“Some Thoughts for the Common Woman’s Poet”
I’ve heard you
crush the noise
in a room.
I’ve heard you
as every ear
as my eyes
a room fill
from the raw
as every hand should cup
the living juice
of your words,
as my head
has been turned
let every woman’s head
turn and rise
turn and rise,
the lines of fire
the flames burning
from your god-damn
The first science fiction writer to receive a MacArthur Fellowship, nicknamed the “Genius Grant,” Octavia E. Butler is one of the best-known and most beloved sci-fi writers.
Tall for her age and shy as a child, Butler buried herself in books despite some slight dyslexia. She grew up in the racially integrated community of Pasadena, California, but became well acquainted with racism and white supremacy by accompanying her mother to her cleaning work and seeing how her mother was treated by her various employers. This experience would be the foundation of one of her best-loved novels, Kindred.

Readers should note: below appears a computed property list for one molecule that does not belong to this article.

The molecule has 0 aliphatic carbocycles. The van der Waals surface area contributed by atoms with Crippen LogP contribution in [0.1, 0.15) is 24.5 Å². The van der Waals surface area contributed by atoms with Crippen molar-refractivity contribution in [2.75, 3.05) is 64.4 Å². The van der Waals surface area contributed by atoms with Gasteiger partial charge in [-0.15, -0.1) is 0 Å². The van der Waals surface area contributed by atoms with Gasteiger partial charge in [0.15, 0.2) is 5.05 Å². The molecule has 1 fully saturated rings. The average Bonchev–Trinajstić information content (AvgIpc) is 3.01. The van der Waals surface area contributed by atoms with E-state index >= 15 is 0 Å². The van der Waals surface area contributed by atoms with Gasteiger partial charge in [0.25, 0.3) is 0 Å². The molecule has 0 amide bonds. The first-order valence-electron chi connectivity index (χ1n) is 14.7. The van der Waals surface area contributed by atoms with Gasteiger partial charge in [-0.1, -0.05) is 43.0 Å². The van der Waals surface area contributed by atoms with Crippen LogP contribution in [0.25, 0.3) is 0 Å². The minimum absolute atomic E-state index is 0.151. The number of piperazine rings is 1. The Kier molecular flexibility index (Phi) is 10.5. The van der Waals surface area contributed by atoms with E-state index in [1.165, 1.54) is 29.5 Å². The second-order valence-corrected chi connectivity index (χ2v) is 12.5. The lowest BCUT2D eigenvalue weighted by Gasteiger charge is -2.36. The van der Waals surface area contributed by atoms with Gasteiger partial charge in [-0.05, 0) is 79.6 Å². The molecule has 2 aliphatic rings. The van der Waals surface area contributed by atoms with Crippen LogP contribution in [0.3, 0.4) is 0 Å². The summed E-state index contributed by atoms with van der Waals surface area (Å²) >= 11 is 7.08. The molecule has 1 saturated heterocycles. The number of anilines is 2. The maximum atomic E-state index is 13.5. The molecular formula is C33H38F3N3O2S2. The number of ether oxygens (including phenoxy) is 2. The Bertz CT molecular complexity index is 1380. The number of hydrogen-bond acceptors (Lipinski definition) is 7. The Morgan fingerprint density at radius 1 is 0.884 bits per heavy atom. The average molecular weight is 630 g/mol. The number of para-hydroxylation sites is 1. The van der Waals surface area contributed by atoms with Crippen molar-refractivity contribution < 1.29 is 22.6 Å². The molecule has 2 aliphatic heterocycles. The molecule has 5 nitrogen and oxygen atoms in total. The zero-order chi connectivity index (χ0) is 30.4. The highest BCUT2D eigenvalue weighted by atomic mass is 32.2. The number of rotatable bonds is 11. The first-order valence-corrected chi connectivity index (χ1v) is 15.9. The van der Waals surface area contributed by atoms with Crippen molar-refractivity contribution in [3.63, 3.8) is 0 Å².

Butler was fascinated by science fiction from an early age, but became frustrated with the genre’s problematic and formulaic portrayal of ethnicity and class, and its lack of worthy representation for women and people of color.
Despite struggles in her early career, and with the friendship and mentorship of famous science fiction writer Harlan Ellison, Butler went on to publish a dozen novels and many short stories, winning multiple Hugo and Nebula Awards. Her books include the Patternist series, the Xenogenesis series, the Earthseed series, and two stand-alone novels, Kindred and Fledgling.
Often associated with the genre Afrofuturism due to her focus on African American identity and experience through a sci-fi lens, Butler’s work harshly critiques modern hierarchies such as racism, sexism, classism and “all the other ‘isms’ that cause so much suffering in the world,” and feature mixed and alternative communities. Her protagonists in particular demonstrate survival as a kind of heroism, enduring violence and disenfranchisement any way they can, and embracing radical change as a solution to violent hierarchies.
Butler resisted being seen as a genre author despite writing primarily science fiction, and her stories have fans from a huge variety of backgrounds and experiences. She claimed to have three highly loyal audiences: black readers, science fiction fans, and feminists. There is a scholarship in her name that enables writers of color to attend the very writers workshop that launched her career.